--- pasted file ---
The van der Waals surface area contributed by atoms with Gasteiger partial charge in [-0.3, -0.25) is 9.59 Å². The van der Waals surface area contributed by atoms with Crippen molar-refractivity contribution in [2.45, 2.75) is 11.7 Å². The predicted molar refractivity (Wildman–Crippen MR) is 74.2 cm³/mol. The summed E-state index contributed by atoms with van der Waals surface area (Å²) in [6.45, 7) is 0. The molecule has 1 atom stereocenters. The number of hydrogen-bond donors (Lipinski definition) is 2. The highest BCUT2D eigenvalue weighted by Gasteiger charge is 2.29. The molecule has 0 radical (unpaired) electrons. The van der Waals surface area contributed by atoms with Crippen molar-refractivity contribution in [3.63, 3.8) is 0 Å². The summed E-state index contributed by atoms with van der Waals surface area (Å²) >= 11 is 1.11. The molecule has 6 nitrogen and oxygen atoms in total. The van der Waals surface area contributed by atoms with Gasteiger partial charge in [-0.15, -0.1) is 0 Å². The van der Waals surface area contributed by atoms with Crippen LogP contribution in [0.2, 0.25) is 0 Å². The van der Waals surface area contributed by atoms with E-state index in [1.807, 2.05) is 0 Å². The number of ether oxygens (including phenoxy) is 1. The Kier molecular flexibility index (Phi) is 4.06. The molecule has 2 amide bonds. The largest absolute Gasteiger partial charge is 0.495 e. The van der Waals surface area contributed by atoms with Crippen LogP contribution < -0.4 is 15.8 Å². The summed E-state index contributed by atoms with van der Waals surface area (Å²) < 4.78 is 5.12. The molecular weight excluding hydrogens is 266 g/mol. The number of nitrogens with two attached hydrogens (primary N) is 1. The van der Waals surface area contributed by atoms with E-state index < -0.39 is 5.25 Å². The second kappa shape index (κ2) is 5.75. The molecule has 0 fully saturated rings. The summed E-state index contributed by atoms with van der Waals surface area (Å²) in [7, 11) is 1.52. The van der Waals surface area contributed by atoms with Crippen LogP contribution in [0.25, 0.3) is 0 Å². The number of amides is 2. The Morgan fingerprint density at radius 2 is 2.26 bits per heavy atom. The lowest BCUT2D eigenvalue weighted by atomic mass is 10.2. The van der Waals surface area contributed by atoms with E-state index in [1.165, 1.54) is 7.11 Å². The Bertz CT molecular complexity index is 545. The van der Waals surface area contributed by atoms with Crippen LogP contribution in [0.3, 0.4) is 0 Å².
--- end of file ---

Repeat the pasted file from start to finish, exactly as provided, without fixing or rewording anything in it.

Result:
The van der Waals surface area contributed by atoms with Gasteiger partial charge in [-0.3, -0.25) is 9.59 Å². The van der Waals surface area contributed by atoms with Crippen molar-refractivity contribution in [2.45, 2.75) is 11.7 Å². The predicted molar refractivity (Wildman–Crippen MR) is 74.2 cm³/mol. The summed E-state index contributed by atoms with van der Waals surface area (Å²) in [6.45, 7) is 0. The molecule has 1 atom stereocenters. The number of hydrogen-bond donors (Lipinski definition) is 2. The highest BCUT2D eigenvalue weighted by Gasteiger charge is 2.29. The molecule has 0 radical (unpaired) electrons. The van der Waals surface area contributed by atoms with Crippen molar-refractivity contribution in [3.63, 3.8) is 0 Å². The summed E-state index contributed by atoms with van der Waals surface area (Å²) >= 11 is 1.11. The molecule has 6 nitrogen and oxygen atoms in total. The van der Waals surface area contributed by atoms with Gasteiger partial charge in [-0.15, -0.1) is 0 Å². The van der Waals surface area contributed by atoms with Crippen LogP contribution in [0.2, 0.25) is 0 Å². The van der Waals surface area contributed by atoms with E-state index in [1.807, 2.05) is 0 Å². The number of ether oxygens (including phenoxy) is 1. The Kier molecular flexibility index (Phi) is 4.06. The molecule has 2 amide bonds. The largest absolute Gasteiger partial charge is 0.495 e. The van der Waals surface area contributed by atoms with Crippen LogP contribution < -0.4 is 15.8 Å². The summed E-state index contributed by atoms with van der Waals surface area (Å²) < 4.78 is 5.12. The molecular weight excluding hydrogens is 266 g/mol. The number of nitrogens with two attached hydrogens (primary N) is 1. The van der Waals surface area contributed by atoms with E-state index < -0.39 is 5.25 Å². The second kappa shape index (κ2) is 5.75. The molecule has 0 fully saturated rings. The summed E-state index contributed by atoms with van der Waals surface area (Å²) in [7, 11) is 1.52. The van der Waals surface area contributed by atoms with Crippen LogP contribution in [0.25, 0.3) is 0 Å². The number of amides is 2. The Morgan fingerprint density at radius 2 is 2.26 bits per heavy atom. The lowest BCUT2D eigenvalue weighted by atomic mass is 10.2. The van der Waals surface area contributed by atoms with E-state index in [1.165, 1.54) is 7.11 Å². The Bertz CT molecular complexity index is 545. The van der Waals surface area contributed by atoms with Crippen LogP contribution in [0.3, 0.4) is 0 Å².